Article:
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The facebook update, and the low round of applause it brings: symptom of our meager times and meager, parent-applauded selves. “I visited the toy shop and didn’t buy anything!” Thumbs-up! “I am here where I am and can you see?!” Thumbs up! All of them! “I ate my whole dinner tonight!” Yay for you!

Desperation that inhibits work, or bends work back to the banal patter of mice running through the walls, clapping while they stop to gnaw.

Written by adswithoutproducts

January 15, 2010 at 12:55 am

6 Responses

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  1. I hear tell that people with robust groups of fellow-minded academic FB-friends actually accomplish more after FB-facilitated encouragement.

    Stupid medievalists.

    SEK

    January 15, 2010 at 3:29 am

  2. Giovanni Tiso likes this.

    Giovanni

    January 15, 2010 at 3:33 am

  3. SEK,

    No of course it’s good for that sort thing.

    Ads likes that Giovanni gets the performative contradiction that I’m playing with here (and in most posts lately…)

    adswithoutproducts

    January 15, 2010 at 10:03 am

  4. I hope the intensity of my jealously showed there, because I am, in fact, intensely jealous of those people for whom FB leads to greater scholarly production via communication with the people one’s citing. My wife will mention she’s reading Scholar X, and one of her FB friends will mention that that was his adviser’s adviser, and the next day she receives a friend request from Scholar X and a .pdf of some previously unobtainable medieval codicil. I know the size of that scholarly community plays into its FB-effectiveness, but honestly, it’s not like the rest of us are that numerous.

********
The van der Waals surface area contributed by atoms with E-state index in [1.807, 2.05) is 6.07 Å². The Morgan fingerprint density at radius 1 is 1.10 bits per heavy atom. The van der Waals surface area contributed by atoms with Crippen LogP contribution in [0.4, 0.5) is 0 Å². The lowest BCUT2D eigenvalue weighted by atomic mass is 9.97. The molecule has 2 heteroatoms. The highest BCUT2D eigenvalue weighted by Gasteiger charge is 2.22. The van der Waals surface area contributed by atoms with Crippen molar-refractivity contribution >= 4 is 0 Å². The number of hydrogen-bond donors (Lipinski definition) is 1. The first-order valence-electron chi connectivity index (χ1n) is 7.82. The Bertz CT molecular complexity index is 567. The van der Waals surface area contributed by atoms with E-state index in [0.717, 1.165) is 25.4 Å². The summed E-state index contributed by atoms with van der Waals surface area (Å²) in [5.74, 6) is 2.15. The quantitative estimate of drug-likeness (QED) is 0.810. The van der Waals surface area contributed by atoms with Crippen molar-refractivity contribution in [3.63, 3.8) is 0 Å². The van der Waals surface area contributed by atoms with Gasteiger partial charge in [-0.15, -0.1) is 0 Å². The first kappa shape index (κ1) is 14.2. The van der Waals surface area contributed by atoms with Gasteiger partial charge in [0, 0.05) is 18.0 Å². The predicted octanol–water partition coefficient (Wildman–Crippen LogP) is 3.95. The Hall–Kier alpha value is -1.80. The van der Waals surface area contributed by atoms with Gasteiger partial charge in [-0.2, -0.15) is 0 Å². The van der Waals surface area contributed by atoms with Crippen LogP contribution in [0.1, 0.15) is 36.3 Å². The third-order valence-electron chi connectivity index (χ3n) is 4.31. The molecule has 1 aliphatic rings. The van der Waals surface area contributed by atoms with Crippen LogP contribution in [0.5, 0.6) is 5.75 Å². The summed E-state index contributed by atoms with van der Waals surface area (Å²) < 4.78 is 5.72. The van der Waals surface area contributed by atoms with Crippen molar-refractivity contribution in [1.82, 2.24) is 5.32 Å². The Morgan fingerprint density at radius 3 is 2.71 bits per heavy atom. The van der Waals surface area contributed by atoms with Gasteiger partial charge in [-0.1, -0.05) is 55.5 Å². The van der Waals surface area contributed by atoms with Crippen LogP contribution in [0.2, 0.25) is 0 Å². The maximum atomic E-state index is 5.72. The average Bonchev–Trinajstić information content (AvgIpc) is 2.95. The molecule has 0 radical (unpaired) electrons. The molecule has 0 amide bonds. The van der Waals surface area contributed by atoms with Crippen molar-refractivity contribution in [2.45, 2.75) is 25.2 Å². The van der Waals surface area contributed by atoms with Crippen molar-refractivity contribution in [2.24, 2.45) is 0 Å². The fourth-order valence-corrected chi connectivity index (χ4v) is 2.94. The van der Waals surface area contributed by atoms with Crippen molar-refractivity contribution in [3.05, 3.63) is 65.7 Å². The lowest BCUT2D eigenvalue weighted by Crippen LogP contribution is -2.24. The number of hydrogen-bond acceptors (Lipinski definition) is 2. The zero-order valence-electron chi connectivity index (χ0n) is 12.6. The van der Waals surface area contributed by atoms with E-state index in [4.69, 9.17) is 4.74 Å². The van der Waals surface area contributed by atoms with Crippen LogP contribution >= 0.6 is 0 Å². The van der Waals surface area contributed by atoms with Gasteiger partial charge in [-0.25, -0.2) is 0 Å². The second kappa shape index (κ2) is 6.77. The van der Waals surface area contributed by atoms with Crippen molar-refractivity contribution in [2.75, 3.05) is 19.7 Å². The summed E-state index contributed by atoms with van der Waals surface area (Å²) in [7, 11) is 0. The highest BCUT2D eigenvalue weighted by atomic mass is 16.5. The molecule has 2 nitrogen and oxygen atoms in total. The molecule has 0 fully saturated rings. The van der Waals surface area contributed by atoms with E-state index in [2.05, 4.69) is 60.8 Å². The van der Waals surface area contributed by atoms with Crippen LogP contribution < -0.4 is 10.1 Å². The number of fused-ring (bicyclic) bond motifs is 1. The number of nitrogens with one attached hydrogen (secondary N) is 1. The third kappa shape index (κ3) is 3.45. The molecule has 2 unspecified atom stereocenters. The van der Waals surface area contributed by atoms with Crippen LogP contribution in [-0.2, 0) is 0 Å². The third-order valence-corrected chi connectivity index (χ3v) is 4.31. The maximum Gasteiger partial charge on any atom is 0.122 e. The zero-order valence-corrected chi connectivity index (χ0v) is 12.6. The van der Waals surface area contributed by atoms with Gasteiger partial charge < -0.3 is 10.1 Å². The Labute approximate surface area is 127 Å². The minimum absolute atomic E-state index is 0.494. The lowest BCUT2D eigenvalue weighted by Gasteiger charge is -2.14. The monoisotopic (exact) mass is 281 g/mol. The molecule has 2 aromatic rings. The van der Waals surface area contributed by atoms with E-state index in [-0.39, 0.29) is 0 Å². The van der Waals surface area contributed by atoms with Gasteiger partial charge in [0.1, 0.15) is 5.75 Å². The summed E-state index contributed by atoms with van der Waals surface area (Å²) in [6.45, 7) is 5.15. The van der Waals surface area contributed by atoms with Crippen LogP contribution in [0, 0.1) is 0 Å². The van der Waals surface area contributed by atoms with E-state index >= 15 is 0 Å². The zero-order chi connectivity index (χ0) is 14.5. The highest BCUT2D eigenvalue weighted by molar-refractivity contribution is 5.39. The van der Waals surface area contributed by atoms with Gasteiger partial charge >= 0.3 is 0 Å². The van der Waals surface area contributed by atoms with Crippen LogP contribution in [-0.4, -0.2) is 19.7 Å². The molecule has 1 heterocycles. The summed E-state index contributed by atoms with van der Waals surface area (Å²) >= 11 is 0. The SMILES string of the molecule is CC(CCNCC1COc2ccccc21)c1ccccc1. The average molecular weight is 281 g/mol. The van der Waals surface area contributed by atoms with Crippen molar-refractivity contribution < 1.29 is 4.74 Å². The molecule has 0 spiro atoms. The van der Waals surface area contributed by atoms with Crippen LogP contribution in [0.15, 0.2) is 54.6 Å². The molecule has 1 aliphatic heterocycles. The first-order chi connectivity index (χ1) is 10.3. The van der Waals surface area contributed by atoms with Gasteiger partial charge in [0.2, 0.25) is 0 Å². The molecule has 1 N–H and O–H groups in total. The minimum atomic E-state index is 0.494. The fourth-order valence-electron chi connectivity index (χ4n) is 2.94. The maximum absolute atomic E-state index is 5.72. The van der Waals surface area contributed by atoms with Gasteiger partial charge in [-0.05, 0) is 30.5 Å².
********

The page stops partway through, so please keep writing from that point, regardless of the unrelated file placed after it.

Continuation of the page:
Unrelatedly, I just learned that reading Ballard’s novels is a second-rate way to mainline his ideas: the short stories are where it’s at. I’m halfway through the collection, but my mind’s been all the way blown.

    SEK

    January 15, 2010 at 6:16 pm

    • what? doesn’t it help when I post lolcats pictures? If you want I could post medieval cocidils in response to your status updates.

      Ads likes that Giovanni gets the performative contradiction that I’m playing with here (and in most posts lately…)

      Is there a bit of voyeurism and watching-oneself-being watched going on with the facebook/3rdp thing? Kinda like mirrors on the motel room ceiling.

      Sisyphus

      January 15, 2010 at 11:37 pm

  5. “I am, in fact, intensely jealous of those people for whom FB leads to greater scholarly production via communication with the people one’s citing”

    During my PhD I shared an office with a chap who was writing his on videogames. A standard scenario would be that I’d enter the office whilst he was playing WoW and talking animatedly into his earphones and mic. What I would see on the screen would be a bunch of muscly armoured fellas beating up trolls or some such. Behind those avatars, they were all lecturers in the field from around the world, all seemingly intent at helping my friend with his thesis.

    Giovanni

    January 15, 2010 at 9:33 pm


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